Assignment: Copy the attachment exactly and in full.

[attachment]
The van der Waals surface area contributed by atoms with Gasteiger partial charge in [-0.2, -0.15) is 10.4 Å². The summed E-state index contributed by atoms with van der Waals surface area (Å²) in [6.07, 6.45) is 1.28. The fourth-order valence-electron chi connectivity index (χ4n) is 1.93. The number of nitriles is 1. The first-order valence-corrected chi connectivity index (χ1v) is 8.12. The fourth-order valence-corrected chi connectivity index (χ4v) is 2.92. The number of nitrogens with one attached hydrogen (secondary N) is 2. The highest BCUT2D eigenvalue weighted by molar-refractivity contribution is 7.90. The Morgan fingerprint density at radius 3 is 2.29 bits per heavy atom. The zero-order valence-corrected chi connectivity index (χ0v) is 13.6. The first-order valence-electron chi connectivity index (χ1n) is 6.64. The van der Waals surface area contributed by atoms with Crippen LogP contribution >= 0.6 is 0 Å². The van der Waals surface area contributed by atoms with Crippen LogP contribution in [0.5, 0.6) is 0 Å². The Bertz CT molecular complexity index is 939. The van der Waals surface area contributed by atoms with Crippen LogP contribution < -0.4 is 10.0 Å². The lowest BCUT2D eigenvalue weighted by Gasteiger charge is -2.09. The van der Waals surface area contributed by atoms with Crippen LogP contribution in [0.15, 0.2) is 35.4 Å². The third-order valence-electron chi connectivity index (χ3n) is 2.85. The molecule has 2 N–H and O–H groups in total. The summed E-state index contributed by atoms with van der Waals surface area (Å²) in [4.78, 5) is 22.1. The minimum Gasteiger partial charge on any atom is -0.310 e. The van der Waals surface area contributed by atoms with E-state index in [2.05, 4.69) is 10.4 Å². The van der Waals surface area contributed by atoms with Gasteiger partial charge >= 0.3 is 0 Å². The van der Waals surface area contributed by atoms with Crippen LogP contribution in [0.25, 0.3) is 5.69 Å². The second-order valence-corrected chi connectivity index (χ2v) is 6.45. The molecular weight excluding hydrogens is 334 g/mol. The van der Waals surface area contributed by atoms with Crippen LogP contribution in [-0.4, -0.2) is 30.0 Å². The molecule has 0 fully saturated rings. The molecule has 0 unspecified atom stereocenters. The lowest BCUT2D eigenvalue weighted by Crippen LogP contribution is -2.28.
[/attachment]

The van der Waals surface area contributed by atoms with Gasteiger partial charge in [-0.2, -0.15) is 10.4 Å². The summed E-state index contributed by atoms with van der Waals surface area (Å²) in [6.07, 6.45) is 1.28. The fourth-order valence-electron chi connectivity index (χ4n) is 1.93. The number of nitriles is 1. The first-order valence-corrected chi connectivity index (χ1v) is 8.12. The fourth-order valence-corrected chi connectivity index (χ4v) is 2.92. The number of nitrogens with one attached hydrogen (secondary N) is 2. The highest BCUT2D eigenvalue weighted by molar-refractivity contribution is 7.90. The Morgan fingerprint density at radius 3 is 2.29 bits per heavy atom. The zero-order valence-corrected chi connectivity index (χ0v) is 13.6. The first-order valence-electron chi connectivity index (χ1n) is 6.64. The van der Waals surface area contributed by atoms with Crippen LogP contribution >= 0.6 is 0 Å². The van der Waals surface area contributed by atoms with Crippen LogP contribution in [0.5, 0.6) is 0 Å². The Bertz CT molecular complexity index is 939. The van der Waals surface area contributed by atoms with Crippen LogP contribution < -0.4 is 10.0 Å². The lowest BCUT2D eigenvalue weighted by Gasteiger charge is -2.09. The van der Waals surface area contributed by atoms with Crippen LogP contribution in [0.15, 0.2) is 35.4 Å². The third-order valence-electron chi connectivity index (χ3n) is 2.85. The molecule has 2 N–H and O–H groups in total. The summed E-state index contributed by atoms with van der Waals surface area (Å²) in [4.78, 5) is 22.1. The minimum Gasteiger partial charge on any atom is -0.310 e. The van der Waals surface area contributed by atoms with E-state index in [2.05, 4.69) is 10.4 Å². The van der Waals surface area contributed by atoms with Gasteiger partial charge >= 0.3 is 0 Å². The van der Waals surface area contributed by atoms with Crippen LogP contribution in [0.25, 0.3) is 5.69 Å². The second-order valence-corrected chi connectivity index (χ2v) is 6.45. The molecular weight excluding hydrogens is 334 g/mol. The van der Waals surface area contributed by atoms with Crippen LogP contribution in [-0.4, -0.2) is 30.0 Å². The molecule has 0 fully saturated rings. The molecule has 0 unspecified atom stereocenters. The lowest BCUT2D eigenvalue weighted by Crippen LogP contribution is -2.28.